Genealogy Do-Over – Week 11, Cycle 4: 11-17 December 2015

The Genealogy Do-Over - Week 11 Topics: 1) Reviewing Social Media Options and 2) Building a Research Network

Click here to download this article in PDF format.

Previous topics in the Genealogy Do-Over:

[Editor’s note: Much of the text below is unchanged from the original Week 11 posting on March 13, 2015, except for my personal updates.]

Topics: 1) Reviewing Social Media Options and 2) Building a Research Network

As we enter Week 11 of the Genealogy Do-Over, I want to say “thank you” to everyone who has participated in some manner or is preparing to participate starting with the next cycle. Never in my wildest dreams did I believe this topic of “redoing” your genealogy research would be so popular. Social media – one of our topics this week – has been a key factor in the success. My hope is that this week you’ll be able to learn more about social media and leverage those skills to assist in your genealogy research.

NOTE: Starting January 1, 2016, the Genealogy Do-Over will move to a monthly topic format!  Stay tuned for details!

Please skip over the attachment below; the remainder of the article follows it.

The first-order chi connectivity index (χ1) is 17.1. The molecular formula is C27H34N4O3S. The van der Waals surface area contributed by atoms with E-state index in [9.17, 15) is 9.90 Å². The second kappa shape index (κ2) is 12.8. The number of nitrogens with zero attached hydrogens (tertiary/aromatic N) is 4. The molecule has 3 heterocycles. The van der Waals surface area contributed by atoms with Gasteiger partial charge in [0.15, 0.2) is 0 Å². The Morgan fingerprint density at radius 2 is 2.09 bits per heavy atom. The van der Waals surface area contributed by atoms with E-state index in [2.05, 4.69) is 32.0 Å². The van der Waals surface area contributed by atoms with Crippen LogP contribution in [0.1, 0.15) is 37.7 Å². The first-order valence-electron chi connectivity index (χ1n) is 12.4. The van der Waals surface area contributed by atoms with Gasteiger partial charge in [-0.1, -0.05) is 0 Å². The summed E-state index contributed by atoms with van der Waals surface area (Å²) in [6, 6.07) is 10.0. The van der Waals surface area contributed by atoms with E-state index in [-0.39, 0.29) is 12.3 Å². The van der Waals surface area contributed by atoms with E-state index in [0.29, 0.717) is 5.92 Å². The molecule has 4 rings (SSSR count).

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Reviewing Social Media Options

Recently I had a conversation with a group of genealogists, of varying ages and levels of experience. One person made the following statement: You really can’t succeed with your genealogy research these days without some use of social media.

And the reaction? Most of the heads nodded yes. I think that five years ago such a statement would have caused quite a debate. But in the past five years we’ve seen social media platforms such as Facebook, Twitter and Pinterest take over for the tools we may have used 10 or 20 years ago: queries posted in newsletters, lookup requests posted in online groups or online bulletin boards (remember those?), and even items posted in periodicals like Everton’s Genealogical Helper.

Resources

Here are some social media resources that you may not have considered as a way to assist in your genealogical research:

  • Technology for Genealogy (https://www.facebook.com/groups/techgen/) – got a technical question related to genealogy software or even what type of scanner to buy? Here’s a group of over 13,000 helpful genealogists who will gladly answer any type of question.
  • The Organized Genealogist (https://www.facebook.com/groups/organizedgenealogist/) – over 19,000 people sharing ideas about getting their genealogy materials and digital files organized. Covers filing systems, file naming conventions, archival practices and more. Again, another group where you post a question and other helpful genealogists provide answers and options.